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Let’s Get Creative!. Solving the Assessment Puzzle. How do we create them?. What are rubrics ?. Why we should use them?. Effective Rubrics. Help guide student work Help teachers assess student products Help teachers develop classroom instructional activities . Creation Concerns.

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Presentation Transcript
solving the assessment puzzle
Solving the Assessment Puzzle

How do we create them?

What are rubrics?

Why we should use them?

effective rubrics
Effective Rubrics
  • Help guide student work
  • Help teachers assess student products
  • Help teachers develop classroom instructional activities
creation concerns
Creation Concerns
  • Creation takes time
  • Must evaluate the instrument
  • Must consider all stakeholders
two basic types
Two basic types
  • Holistic
  • Analytic
experts say rubrics are
Experts say Rubrics are:

Scoring Guides with specific pre-established performance criteria

(Mertler, 2001).

analytic rubrics
Analytic Rubrics
  • Most commonly used
  • Teacher scores individual parts
  • Sums individual scores to obtain total

(Mueler, 2006).

(Moskal,2000; Mertler, 2001).

holistic rubrics
Holistic Rubrics
  • Not as common
  • Teacher scores the overall process or product as a whole
  • Does not judge components separately
  • “Usually used to make quick judgments on smaller tasks such as homework” Its best to use only a few judgments with a holistic rubric.
  • Exp. Score using 1-5 or Satisfactory, Unsatisfactory, or Unattempted

(Mertler, 2001)

benefits of rubrics
Benefits of Rubrics

Teachers:

  • rubrics serve as justification for grades.
  • rubrics break down grading criteria to make grading easier for the teacher.

Students:

  • rubrics explain the teacher’s expectations for the assignment.
  • rubrics provide feedback to the student.
steps to creating the rubric
Steps to Creating the Rubric

1. Look at models.

2. List criteria.

3. Pack and Unpack Criteria.

4. Articulate levels of quality.

5. Create a draft rubric.

6. Revise the draft rubric.

(Andrade, 2000)

evaluating your creation
Evaluating Your Creation
  • Ask a fellow teacher to review the rubric for overlapping, and unclear descriptors.
  • Ask a fellow teacher to grade a sample with the rubric and see if your scores are similar.
  • Ask the students that used the rubric if it was clear and easy to understand.
  • Ask students to explain their grade to you. What needs work? What went well? If they can do all of this, the rubric did its job.
how to improve the rubric
How to improve the rubric
  • Must adhere to Popham’s seven rules for effectiveness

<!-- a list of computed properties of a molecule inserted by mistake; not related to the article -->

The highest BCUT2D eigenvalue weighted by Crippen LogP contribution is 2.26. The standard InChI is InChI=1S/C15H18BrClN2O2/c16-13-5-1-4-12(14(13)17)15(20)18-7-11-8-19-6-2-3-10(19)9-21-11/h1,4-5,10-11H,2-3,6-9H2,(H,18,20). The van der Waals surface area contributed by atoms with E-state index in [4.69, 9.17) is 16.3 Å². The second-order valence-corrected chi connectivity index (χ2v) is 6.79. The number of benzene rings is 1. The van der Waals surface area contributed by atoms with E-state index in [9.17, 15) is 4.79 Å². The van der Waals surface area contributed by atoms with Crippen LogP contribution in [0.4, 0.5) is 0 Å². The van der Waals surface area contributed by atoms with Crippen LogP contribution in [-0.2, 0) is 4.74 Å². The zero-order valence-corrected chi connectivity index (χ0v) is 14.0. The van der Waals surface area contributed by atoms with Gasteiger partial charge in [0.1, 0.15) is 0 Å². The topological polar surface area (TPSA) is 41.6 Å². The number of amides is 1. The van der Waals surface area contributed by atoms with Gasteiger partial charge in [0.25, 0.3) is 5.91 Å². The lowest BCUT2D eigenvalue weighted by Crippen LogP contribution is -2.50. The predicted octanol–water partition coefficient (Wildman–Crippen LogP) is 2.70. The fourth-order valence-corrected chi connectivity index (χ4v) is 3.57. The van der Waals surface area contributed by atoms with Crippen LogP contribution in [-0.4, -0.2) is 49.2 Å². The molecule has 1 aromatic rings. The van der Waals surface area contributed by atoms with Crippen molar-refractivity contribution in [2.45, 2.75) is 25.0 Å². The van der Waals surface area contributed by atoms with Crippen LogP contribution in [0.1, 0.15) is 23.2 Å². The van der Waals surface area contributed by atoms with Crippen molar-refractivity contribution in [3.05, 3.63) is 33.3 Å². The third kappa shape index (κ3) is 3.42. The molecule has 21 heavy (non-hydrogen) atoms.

• Must be connected to the skills being addressed by the learning targets of the subject
  • The skills measured on the rubric must be those that can be addressed instructionally
  • The length of the rubric should be limited to as few criteria as possible
conclusions
Conclusions
  • Rubrics can benefit teachers and students.
  • There are different types of rubrics for different types of assessments.
  • Rubrics can be revised and edited to fit multiple assessments.
  • They get easier to make with practice.
journey into cyberspace
Journey Into Cyberspace
  • Authentic Assessment Toolbox

http://ozpk.tripod.com/01rubric

  • Rubistar

http://rubistar.4teachers.org/index.php

  • A collection of rubric sites

http://www.tnellen.com/cybereng/38.html#rubrics

get creative
Get Creative
  • With your team, investigate the lesson plans and rubric sites to develop your unit of study.
  • Lesson Plan Search

http://www.lessonplansearch.com/Rubrics/

resources
Resources

Andrade, Heidi Goodrich. (2000)Using rubrics to promote thinking and learning.

Retrieved February 23, 2006 from ASCD website:

http://ascd.org/readingroom/edlead/0002/andrade.html

Mertler, Craig A. (2001). Designing scoring rubrics for your classroom. Practical

Assessment Research & Evaluation, 7(25). Retrieved March 13, 2006 from

http://pareonline.net/getvnasp?v=7&n=25

Moskal, Barbara M. & Leydens, Jon A.(2000).Scoring rubric development: validity

and reliability. Practical Assessment, Research & Evaluation, 7(10). Retrieved

March 13, 2006 from http://pareonline.net/getvnasp?v=7&n=10

Mueller, Jon (2006) Authentic assessment toolbox. Retrieved March 13, 2006, from

http://jonathan.mueller.faculty.noctrl.edu/toolbox/index.htm

Popham, W. James.(2005) Classroom Assessment. (pp.195-197) Boston: Pearson

Education, Inc.

Rubik’s cube. (2006) Retrieved April 3, 2006 from Wikipedia website:

http://en.wikipedia.org/wiki/Rubik's_Cube

Walvoord, Barbara & Anderson, Virginia (1998) Rubrics: Appendix A: sample

rubrics for student classroom work. TLT Group starter kit workbook. Retrieved

March 13, 2006, from The TLT Group website:

http://www.tltgroup.org/resources/flashlight/rubrics.htm